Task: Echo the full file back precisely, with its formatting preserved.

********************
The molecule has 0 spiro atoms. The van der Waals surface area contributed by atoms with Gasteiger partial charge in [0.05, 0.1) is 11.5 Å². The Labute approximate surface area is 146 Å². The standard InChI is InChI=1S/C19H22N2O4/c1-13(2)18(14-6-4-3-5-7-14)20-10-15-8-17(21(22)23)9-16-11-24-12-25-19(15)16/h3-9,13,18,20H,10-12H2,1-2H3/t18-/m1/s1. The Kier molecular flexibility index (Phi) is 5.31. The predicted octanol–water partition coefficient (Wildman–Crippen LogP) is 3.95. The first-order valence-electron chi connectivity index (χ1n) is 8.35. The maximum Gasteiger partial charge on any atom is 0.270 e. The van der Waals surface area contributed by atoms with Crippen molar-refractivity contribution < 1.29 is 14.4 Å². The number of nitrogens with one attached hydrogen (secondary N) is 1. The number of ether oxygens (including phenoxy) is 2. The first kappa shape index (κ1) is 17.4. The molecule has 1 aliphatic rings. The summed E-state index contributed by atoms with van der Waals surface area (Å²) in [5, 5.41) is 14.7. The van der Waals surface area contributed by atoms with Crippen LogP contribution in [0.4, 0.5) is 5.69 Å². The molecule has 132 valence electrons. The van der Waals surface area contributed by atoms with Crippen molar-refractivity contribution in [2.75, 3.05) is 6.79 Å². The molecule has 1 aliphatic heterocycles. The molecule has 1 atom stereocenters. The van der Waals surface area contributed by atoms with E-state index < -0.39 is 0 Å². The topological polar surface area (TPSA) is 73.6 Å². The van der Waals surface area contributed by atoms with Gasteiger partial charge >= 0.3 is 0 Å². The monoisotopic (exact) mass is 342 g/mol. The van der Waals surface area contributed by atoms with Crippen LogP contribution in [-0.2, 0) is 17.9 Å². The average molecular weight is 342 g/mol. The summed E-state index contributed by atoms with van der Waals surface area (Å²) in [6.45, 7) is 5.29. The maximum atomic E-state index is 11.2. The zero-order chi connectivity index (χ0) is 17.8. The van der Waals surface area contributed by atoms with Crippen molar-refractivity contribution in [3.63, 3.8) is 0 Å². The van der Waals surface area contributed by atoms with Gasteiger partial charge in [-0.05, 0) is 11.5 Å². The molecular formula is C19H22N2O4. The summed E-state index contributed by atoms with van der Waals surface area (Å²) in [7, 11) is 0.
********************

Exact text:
The molecule has 0 spiro atoms. The van der Waals surface area contributed by atoms with Gasteiger partial charge in [0.05, 0.1) is 11.5 Å². The Labute approximate surface area is 146 Å². The standard InChI is InChI=1S/C19H22N2O4/c1-13(2)18(14-6-4-3-5-7-14)20-10-15-8-17(21(22)23)9-16-11-24-12-25-19(15)16/h3-9,13,18,20H,10-12H2,1-2H3/t18-/m1/s1. The Kier molecular flexibility index (Phi) is 5.31. The predicted octanol–water partition coefficient (Wildman–Crippen LogP) is 3.95. The first-order valence-electron chi connectivity index (χ1n) is 8.35. The maximum Gasteiger partial charge on any atom is 0.270 e. The van der Waals surface area contributed by atoms with Crippen molar-refractivity contribution < 1.29 is 14.4 Å². The number of nitrogens with one attached hydrogen (secondary N) is 1. The number of ether oxygens (including phenoxy) is 2. The first kappa shape index (κ1) is 17.4. The molecule has 1 aliphatic rings. The summed E-state index contributed by atoms with van der Waals surface area (Å²) in [5, 5.41) is 14.7. The van der Waals surface area contributed by atoms with Crippen LogP contribution in [0.4, 0.5) is 5.69 Å². The molecule has 132 valence electrons. The van der Waals surface area contributed by atoms with Crippen molar-refractivity contribution in [2.75, 3.05) is 6.79 Å². The molecule has 1 aliphatic heterocycles. The molecule has 1 atom stereocenters. The van der Waals surface area contributed by atoms with E-state index < -0.39 is 0 Å². The topological polar surface area (TPSA) is 73.6 Å². The van der Waals surface area contributed by atoms with Gasteiger partial charge >= 0.3 is 0 Å². The monoisotopic (exact) mass is 342 g/mol. The van der Waals surface area contributed by atoms with Crippen LogP contribution in [-0.2, 0) is 17.9 Å². The average molecular weight is 342 g/mol. The summed E-state index contributed by atoms with van der Waals surface area (Å²) in [6.45, 7) is 5.29. The maximum atomic E-state index is 11.2. The zero-order chi connectivity index (χ0) is 17.8. The van der Waals surface area contributed by atoms with Crippen molar-refractivity contribution in [3.63, 3.8) is 0 Å². The van der Waals surface area contributed by atoms with Gasteiger partial charge in [-0.05, 0) is 11.5 Å². The molecular formula is C19H22N2O4. The summed E-state index contributed by atoms with van der Waals surface area (Å²) in [7, 11) is 0.